Mark842

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  1. Not sure what the actual calculation is for tonnage per linear inch. I can tell you from experience that I can click 25-30 linear inch dies with 24 hole tubes included in the die on a 10 ten press easily with 12 oz or less. I currently own a 25 ton and 20 ton. Been my experience with clicker presses that if you have a large die that the press won't successfully cut in one shot, just hit it several times. I have some very involves dies that are couple hundred linear inches. I hit it 3 times per cut with either press moving the swing arm over the length of it as I go. Been doing this for years, doesn't hurt the die or the press. As far as the manual press like the weaver or a home built harbor freight one. I know people that have both and love them both. Whether you should go with manual or hydraulic IMO depends more on what you need in quantity. Obviously with a manual press like the Harbor freight adapted one you will be pumping a hand jack for each cut. If your only cutting a couple of items a day this is an excellent affordable solution. My friend did this, bought some 12" square by 1/2" thick steel plates off someone on eBay for a stable top and bottom with a cutting board on the bottom to protect his blade and he can click anything I can click. Only difference is I can click out a whole run of product..70 - 80 units in about 30 minutes. In the same amount of time he could probably do 2-5 depending on the die size and how many times he has to use it. If your lucky you may have a distributor for presses in your local area like I do. When I asked them about tonnage needed they told me bring down my dies and take a few for a test drive. If you don't have any dies yet, most have some basic dies for you to try that will give you an idea. My most involved die, over 250 linear inches worked with a Signature brand 10 ton. I just had to hit it 5-6 times.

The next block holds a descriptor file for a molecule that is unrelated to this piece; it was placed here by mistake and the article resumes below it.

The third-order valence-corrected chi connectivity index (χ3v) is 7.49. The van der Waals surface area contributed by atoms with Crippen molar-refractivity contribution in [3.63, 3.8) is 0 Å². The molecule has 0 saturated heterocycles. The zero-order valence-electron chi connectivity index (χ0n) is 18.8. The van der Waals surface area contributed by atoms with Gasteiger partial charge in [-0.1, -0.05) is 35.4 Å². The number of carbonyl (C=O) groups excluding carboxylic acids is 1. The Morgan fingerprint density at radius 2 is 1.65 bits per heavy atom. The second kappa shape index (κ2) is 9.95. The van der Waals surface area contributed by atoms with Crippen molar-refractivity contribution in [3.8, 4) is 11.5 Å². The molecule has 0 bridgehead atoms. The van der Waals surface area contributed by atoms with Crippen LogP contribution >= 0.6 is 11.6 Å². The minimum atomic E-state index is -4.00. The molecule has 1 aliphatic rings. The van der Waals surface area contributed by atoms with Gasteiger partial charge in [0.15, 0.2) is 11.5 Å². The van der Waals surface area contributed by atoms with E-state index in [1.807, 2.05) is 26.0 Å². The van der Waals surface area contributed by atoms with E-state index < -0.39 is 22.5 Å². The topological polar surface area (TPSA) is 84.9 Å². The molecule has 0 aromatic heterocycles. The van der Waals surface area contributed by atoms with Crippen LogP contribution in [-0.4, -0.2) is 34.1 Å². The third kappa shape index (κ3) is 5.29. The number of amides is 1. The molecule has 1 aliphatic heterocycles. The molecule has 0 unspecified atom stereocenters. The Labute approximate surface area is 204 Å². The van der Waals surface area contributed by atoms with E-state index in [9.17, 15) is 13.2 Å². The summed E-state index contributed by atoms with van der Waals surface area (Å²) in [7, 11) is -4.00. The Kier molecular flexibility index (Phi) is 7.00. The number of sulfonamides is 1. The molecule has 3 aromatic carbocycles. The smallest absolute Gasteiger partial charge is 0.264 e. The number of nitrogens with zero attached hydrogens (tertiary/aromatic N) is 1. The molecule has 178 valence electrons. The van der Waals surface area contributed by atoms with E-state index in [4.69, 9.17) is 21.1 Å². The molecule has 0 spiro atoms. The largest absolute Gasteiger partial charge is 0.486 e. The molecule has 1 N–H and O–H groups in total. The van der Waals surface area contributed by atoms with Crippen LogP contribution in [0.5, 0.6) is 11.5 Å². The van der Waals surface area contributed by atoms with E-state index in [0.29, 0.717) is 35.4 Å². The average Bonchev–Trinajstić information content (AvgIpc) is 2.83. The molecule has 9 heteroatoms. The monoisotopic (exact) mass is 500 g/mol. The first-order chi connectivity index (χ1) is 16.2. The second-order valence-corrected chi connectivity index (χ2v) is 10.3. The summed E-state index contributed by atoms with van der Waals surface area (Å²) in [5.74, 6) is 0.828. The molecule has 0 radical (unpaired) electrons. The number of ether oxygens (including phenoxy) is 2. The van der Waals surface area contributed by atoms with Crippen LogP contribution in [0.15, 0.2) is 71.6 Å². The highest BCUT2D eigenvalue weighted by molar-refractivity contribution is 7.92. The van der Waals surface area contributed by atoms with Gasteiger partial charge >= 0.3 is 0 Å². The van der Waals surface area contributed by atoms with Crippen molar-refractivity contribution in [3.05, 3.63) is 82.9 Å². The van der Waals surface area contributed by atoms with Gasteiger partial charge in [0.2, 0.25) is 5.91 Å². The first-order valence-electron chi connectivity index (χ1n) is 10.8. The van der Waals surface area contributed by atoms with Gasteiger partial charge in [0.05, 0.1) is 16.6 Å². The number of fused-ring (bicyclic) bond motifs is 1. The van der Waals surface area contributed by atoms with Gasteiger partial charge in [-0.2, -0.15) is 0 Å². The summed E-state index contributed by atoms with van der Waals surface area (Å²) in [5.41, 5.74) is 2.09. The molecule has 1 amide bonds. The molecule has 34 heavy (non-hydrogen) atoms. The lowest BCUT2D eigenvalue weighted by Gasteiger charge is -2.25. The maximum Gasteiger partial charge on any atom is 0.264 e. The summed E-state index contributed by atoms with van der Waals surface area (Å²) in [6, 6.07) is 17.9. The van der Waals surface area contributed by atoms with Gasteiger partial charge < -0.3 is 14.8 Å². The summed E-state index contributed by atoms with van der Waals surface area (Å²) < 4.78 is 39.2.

2. Another issue I see with your attempt is you are using a rounded corner on the outside edge and a 90% on the inside. This doesn't make it impossible but it does make it harder.
  3. Just FYI...there should be a small set screw on the barrel of the swivel knife that allows you to remove that blade and change it out. Lots of options in metal and ceramic blades. Some swear by ceramic or ruby blades and some like me just like plain old metal blades.
  4. I think for the most part Feibings is the most widely used. I am personally a big fan of Angelus products also. As for what your major tanneries use, good luck finding that out as it considered trade secrets and it is why some leathers are light years above others in quality. If they let people know how they do it we would all be doing it ourselves.
  5. With the photos supplied I don't believe it is. You will have three bars on a walking foot. One for the needle, one for the inner foot and one for the outer foot. It appears to be a one piece presser foot in the photos. The attached photo is walk a walking foot looks like. The one your looking at might just be a needle feed.
  6. Yep, thought about doing that and then I found I could get a new set with a smooth bottom and the split for $10. Yeah, I'm sure I would get used to it over time. I have 3 other machines that all have a split foot so that's just what I'm used to. I've been doing it by pulling it back down with the bobbin thread. It's just trying to get my fat fingers to fit under the 7/16" lift and I know, I can easily grab it with a tool of some sort...once again, just what I'm used to. Did a bunch of sewing with it today and it sews like a champ.